Sixteen Years on the Superior Hiking Trail: Nonchalance

Paul Lundgren Saturday EssayAfter hoofing over 90 miles of the northernmost sections of the Superior Hiking Trail in 2000 and 2001, I failed to hike a single SHT mile over the next five years. What went wrong?

Little tiny things, that’s what. In 2002 I was a freelance writer barely making rent. It was hard to turn down work to free up time to go on a hike. One weekend I planned a short trip, but the weather forecast indicated rain and I sissied out.

By 2003 I had made the mistake of accepting a fulltime position in the field of advertising, with no vacation time until after the first year — although I did manage to sneak off for a three-day weekend on Isle Royale.

Frustrated with my inability to get out of town for a good hike, and inspired by a discussion about how Duluth is a geographically wide city, I decided to organize a roughly 26-mile single-day walk from the Wabegon Supper Club in the Superior Township to the Lakeview Castle in Duluth Township. This complete traverse of Duluth was called the Nonchalant Jaunt.

Perfect Duluth Day was launched just three months prior to the 2003 jaunt, so there are a few posts about it in the archives. A group of seven hearty individuals completed the trek, which for the most part followed Highway 23, Superior Street and Highway 61.

2003NonchalantGroup 2003Nonchalant

In 2004 I took a different marketing job and started over with zero vacation time. I was also battling fall allergies, something I hadn’t suffered the previous 31 years of my life. Perhaps I was just allergic to marketing. Whatever the case, the Superior Hiking Trail eluded me again.

The original Nonchalant Jaunt inspired another quest to cross the city, however. This time the group took a longer route, following Skyline Parkway from Mission Creek to the end of Occidental Boulevard. Just three jaunters made it all the way; four others got too comfortable at the former Buena Vista Restaurant and never finished.

nonchalantjaunt2004 nonchalant2004

I returned to the fancy free lifestyle of freelance writing in 2005, but once again failed to get my gear in a bag and hit the trail. I was committed to doing all of my northern-section backpacking trips during the fall to avoid swampy trails and insects, so it didn’t take much — a few other plans here and a rainy weekend there — to miss my window of opportunity.

nonchalantjaunt2005starfireA third Nonchalant Jaunt took place in 2005. The Superior Hiking Trail still didn’t cut through Duluth, so we were out of ideas for a new route to cross the city. The group simply met at the top of Enger Tower and engaged in the first truly nonchalant version of the jaunt, choosing to walk in whatever direction we felt like, which brought us through Duluth’s friendly West End, into a furniture store, and out to Graffiti Graveyard and the Central Hillside, along with other stops I can’t remember.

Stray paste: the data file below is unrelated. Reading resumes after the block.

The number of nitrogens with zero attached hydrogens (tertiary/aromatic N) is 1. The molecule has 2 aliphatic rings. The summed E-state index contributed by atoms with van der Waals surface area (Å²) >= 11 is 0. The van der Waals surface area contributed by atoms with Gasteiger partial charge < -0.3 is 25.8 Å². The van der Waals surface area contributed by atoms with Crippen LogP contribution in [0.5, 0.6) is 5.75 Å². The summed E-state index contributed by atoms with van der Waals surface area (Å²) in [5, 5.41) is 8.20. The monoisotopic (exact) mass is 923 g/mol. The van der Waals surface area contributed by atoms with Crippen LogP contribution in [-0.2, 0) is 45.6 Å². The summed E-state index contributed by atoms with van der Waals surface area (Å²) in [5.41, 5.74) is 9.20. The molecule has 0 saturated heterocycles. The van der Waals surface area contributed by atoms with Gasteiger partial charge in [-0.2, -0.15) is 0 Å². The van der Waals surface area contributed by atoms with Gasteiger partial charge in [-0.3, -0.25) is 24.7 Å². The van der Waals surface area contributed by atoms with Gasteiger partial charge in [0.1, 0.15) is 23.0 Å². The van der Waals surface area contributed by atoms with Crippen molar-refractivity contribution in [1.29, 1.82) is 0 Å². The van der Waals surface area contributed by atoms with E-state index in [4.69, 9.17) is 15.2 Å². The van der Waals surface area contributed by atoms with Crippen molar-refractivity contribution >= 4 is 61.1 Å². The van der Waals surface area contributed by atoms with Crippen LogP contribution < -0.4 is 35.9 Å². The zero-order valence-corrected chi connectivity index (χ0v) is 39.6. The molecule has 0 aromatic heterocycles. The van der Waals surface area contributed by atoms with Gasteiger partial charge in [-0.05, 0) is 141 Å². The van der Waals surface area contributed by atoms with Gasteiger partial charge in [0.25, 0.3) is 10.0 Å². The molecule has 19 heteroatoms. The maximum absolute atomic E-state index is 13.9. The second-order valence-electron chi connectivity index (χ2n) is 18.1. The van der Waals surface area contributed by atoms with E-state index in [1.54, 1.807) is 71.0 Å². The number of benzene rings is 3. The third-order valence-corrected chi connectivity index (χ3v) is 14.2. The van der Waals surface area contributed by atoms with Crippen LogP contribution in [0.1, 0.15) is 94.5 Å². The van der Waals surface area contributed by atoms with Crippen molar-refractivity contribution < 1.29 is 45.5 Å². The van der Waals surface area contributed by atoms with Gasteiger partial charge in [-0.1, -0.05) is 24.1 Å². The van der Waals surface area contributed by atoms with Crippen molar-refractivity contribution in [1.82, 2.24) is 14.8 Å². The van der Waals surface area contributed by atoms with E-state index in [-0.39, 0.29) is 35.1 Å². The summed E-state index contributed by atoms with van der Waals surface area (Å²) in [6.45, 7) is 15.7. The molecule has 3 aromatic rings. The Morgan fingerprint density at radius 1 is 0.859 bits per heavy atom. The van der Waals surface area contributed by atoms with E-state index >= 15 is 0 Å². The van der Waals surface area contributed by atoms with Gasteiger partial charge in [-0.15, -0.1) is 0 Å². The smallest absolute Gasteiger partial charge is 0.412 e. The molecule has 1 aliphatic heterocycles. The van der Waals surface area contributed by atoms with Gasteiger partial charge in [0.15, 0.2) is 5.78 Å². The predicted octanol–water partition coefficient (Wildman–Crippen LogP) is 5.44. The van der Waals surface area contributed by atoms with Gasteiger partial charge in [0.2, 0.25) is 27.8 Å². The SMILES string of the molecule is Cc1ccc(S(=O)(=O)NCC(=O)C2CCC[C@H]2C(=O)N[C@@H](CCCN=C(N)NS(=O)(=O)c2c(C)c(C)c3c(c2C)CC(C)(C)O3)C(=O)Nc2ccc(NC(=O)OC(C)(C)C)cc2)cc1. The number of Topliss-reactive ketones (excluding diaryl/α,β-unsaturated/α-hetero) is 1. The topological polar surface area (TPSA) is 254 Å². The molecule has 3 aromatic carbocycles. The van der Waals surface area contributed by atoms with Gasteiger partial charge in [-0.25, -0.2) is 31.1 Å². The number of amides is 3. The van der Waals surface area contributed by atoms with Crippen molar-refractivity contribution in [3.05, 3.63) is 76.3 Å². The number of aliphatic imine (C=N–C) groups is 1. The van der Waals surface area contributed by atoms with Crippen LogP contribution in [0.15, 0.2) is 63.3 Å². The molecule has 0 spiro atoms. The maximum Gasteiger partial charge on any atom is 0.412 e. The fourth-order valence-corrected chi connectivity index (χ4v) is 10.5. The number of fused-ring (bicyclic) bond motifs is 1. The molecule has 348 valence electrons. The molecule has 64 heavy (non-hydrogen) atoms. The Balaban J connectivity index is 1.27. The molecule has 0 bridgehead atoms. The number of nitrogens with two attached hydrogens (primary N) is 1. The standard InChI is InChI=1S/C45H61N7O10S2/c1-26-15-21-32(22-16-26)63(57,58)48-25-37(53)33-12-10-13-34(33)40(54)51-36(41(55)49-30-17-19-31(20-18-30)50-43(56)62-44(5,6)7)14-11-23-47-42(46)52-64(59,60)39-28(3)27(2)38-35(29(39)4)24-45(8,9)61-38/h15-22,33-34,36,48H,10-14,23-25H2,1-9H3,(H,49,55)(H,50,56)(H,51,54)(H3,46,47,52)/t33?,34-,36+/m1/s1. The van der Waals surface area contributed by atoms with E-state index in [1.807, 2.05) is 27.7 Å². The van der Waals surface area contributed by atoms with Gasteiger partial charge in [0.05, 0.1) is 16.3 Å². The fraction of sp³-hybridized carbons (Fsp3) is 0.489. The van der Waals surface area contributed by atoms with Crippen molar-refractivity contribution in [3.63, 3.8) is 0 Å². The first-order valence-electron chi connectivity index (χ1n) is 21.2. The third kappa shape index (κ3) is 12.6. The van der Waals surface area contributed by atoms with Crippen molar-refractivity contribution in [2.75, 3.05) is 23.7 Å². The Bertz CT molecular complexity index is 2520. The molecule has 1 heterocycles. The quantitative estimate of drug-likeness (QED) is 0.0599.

It wasn’t until 2006 that I finally made it back to Temperance River State Park to resume my Superior Hiking Trail quest. That hike will be the subject of next week’s essay.

To conclude my report on the “Nonchalant Years” I’ll note there were three more Nonchalant Jaunts over the next three years — the fabulous digital color photography era. In 2006 the group started at Clyde Avenue Boat Launch, marched west into Morgan Park and the old U.S. Steel site, and ended at Hugo’s Pizza.


The 2007 jaunt began at Amazing Grace Bakery & Café. We strolled over to the Lake Superior Marine Museum to watch an inspirational movie about bulk loading iron ore, then spent the rest of the day walking to the end of Minnesota Point and back.

nonchalant-2007 nonchalantjaunt2007

The final Nonchalant Jaunt covered the foreign land of Superior. The group met on the end of Wisconsin Point and wandered along the sandbar and off into the city’s eastern neighborhoods, eventually cutting through the north end to Connors Point, all the while taking in such scenic wonders as old ore docks, Indian burial grounds, a bar made out of an old rail car, an old firehouse and police station, someone’s wedding reception, etc.

2008nonchalantjaunt nonchalant2008

So although I hiked exactly zero miles on the Superior Hiking Trail from 2002 to 2005, I still managed to find ways to enjoy some extreme walking … er, nonchalant jaunting. The terrain doesn’t really matter as much as what happens along the way. Picking a start and end point is just a way to create the experiences in the middle.

“Sixteen Years on the Superior Hiking Trail” Index
Part one: Introduction
Part two: Preparations
Part three: Swamp River to Cascade River
Part four: Cascade River to Temperance River
Part five: Nonchalance
Part six: Temperance River to West Branch Bar in Finland
Part seven: Duluth Sections
Part eight: Finland to Silver Bay
Part nine: Silver Bay to Split Rock State Park
Part ten: Two Harbors Vicinity
Part eleven: Leaves, Needles, Mud
Part twelve: Loss and Lost
Part thirteen: The Double Finish
Part fourteen: Ely’s Peak Loop

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